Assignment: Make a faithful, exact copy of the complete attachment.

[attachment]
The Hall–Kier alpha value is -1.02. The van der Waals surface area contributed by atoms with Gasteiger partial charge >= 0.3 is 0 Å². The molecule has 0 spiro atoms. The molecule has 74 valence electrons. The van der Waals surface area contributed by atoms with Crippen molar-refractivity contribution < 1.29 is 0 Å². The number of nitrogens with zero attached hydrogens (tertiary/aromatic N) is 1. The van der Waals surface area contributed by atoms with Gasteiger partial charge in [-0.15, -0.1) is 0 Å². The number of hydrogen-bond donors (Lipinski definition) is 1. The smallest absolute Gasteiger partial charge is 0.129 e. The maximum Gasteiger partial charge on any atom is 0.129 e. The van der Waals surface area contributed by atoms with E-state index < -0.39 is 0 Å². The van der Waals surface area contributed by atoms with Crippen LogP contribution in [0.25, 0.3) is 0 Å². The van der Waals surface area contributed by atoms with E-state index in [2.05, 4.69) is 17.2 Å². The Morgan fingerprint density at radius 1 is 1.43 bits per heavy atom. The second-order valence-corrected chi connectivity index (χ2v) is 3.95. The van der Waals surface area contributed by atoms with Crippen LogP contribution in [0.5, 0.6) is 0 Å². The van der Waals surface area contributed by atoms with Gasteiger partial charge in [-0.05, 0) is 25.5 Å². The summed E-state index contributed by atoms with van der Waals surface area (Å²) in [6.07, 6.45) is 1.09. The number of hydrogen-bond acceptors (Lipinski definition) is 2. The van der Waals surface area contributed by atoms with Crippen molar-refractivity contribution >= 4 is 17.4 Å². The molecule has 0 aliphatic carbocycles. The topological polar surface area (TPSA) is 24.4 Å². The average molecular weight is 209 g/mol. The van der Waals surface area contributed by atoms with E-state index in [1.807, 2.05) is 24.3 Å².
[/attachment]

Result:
The Hall–Kier alpha value is -1.02. The van der Waals surface area contributed by atoms with Gasteiger partial charge >= 0.3 is 0 Å². The molecule has 0 spiro atoms. The molecule has 74 valence electrons. The van der Waals surface area contributed by atoms with Crippen molar-refractivity contribution < 1.29 is 0 Å². The number of nitrogens with zero attached hydrogens (tertiary/aromatic N) is 1. The van der Waals surface area contributed by atoms with Gasteiger partial charge in [-0.15, -0.1) is 0 Å². The number of hydrogen-bond donors (Lipinski definition) is 1. The smallest absolute Gasteiger partial charge is 0.129 e. The maximum Gasteiger partial charge on any atom is 0.129 e. The van der Waals surface area contributed by atoms with E-state index < -0.39 is 0 Å². The van der Waals surface area contributed by atoms with Crippen LogP contribution in [0.25, 0.3) is 0 Å². The van der Waals surface area contributed by atoms with E-state index in [2.05, 4.69) is 17.2 Å². The Morgan fingerprint density at radius 1 is 1.43 bits per heavy atom. The second-order valence-corrected chi connectivity index (χ2v) is 3.95. The van der Waals surface area contributed by atoms with Crippen LogP contribution in [0.5, 0.6) is 0 Å². The van der Waals surface area contributed by atoms with Gasteiger partial charge in [-0.05, 0) is 25.5 Å². The summed E-state index contributed by atoms with van der Waals surface area (Å²) in [6.07, 6.45) is 1.09. The number of hydrogen-bond acceptors (Lipinski definition) is 2. The van der Waals surface area contributed by atoms with Crippen molar-refractivity contribution >= 4 is 17.4 Å². The molecule has 0 aliphatic carbocycles. The topological polar surface area (TPSA) is 24.4 Å². The average molecular weight is 209 g/mol. The van der Waals surface area contributed by atoms with E-state index in [1.807, 2.05) is 24.3 Å².